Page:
Culturally I am from German and Afrikaans roots so my whole life when I have read history "my" guys have been the baddies. It's difficult (not difficult like living with families who were killed by the actions of my ancestors, obviously, just awkward difficult) to live with that every day, it is difficult to read holocaust stories, and SA history, and one should do it anyway. Coincidentally I finished reading Ben Elton's Two Brothers on the plane to France (I found it stylistically flawed but had to finish it, persuaded by the fact it is based on a true story of Ben Elton's family members. Set in Berlin, its strength for me lies in how he reflects the frog-in-pot-of-water nature of the Jewish citizens' refusal to believe the inevitable conclusion of the every increasing absurdity of their daily lives, and how he sketches exactly how, step by step, every liberty is eroded until finally even the most committed and strongest character understands that she can no longer fight this particualr machine, and resigns herself to death.) And then I started All The Light We Cannot See, along similar themes, set at least partly in Paris where we have just been, dealing with childhood and disability and war and I can see it is brilliantly written and I will probably break a little bit finishing this book (too). Sometimes the evil people do is just overwhelming.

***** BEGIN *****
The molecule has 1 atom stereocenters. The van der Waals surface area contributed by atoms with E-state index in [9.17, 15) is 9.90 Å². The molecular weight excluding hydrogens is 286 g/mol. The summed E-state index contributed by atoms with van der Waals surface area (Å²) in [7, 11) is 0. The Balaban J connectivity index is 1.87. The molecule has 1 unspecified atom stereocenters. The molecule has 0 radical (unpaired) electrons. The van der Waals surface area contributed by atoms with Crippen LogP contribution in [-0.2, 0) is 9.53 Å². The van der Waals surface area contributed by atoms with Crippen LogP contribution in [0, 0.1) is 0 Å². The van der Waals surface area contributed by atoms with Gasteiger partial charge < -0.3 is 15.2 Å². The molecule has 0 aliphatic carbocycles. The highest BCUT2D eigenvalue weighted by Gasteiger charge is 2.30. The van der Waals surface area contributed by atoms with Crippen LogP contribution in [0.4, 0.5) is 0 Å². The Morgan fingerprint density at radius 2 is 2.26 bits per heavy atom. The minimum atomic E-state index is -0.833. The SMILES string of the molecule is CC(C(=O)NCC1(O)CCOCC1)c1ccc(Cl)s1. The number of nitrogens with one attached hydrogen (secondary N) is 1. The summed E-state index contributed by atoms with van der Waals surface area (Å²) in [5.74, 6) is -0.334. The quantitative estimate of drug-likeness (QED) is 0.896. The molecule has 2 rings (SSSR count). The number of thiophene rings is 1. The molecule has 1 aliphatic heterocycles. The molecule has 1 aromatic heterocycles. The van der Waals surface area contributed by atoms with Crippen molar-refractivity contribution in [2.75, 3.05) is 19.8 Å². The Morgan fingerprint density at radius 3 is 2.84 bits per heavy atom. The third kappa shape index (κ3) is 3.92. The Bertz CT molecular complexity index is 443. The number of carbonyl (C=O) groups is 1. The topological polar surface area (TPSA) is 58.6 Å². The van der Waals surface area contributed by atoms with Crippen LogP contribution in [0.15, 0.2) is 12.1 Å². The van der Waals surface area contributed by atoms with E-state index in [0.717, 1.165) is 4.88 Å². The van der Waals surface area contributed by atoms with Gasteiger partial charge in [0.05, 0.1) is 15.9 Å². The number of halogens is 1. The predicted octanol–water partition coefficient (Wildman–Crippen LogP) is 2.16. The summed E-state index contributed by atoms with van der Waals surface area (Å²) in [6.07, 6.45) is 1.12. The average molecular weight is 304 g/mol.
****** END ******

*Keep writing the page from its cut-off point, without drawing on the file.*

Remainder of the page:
There is a glimmer of something else I suppose. Before I left I took the kids to the Ige Age expo in Joburg, not holding out massive hope but because they were hakking to go. Richie especially, but both boys, loved it very much. Richie was entranced and made me to back again and again and again. He kept asking me "What is this mammoth thinking? What is the shark thinking? What is the sloth thinking?" I don't think he could grasp that they were machines without thought, although he had been told and accpeted it rationally. They looked so real, and of course understanding that these were models of extinct animals (and human-predecessors) which evolved into some of the animals we have today, is a tall ask for a four-year-old. (No Creationism practised in our house, or indeed at our progressive Catholic school either, I explained about evolving from the early humans we saw models of, and a few days later Richie asked me, "Mom, did you start as a monkey? Was I first a monkey?")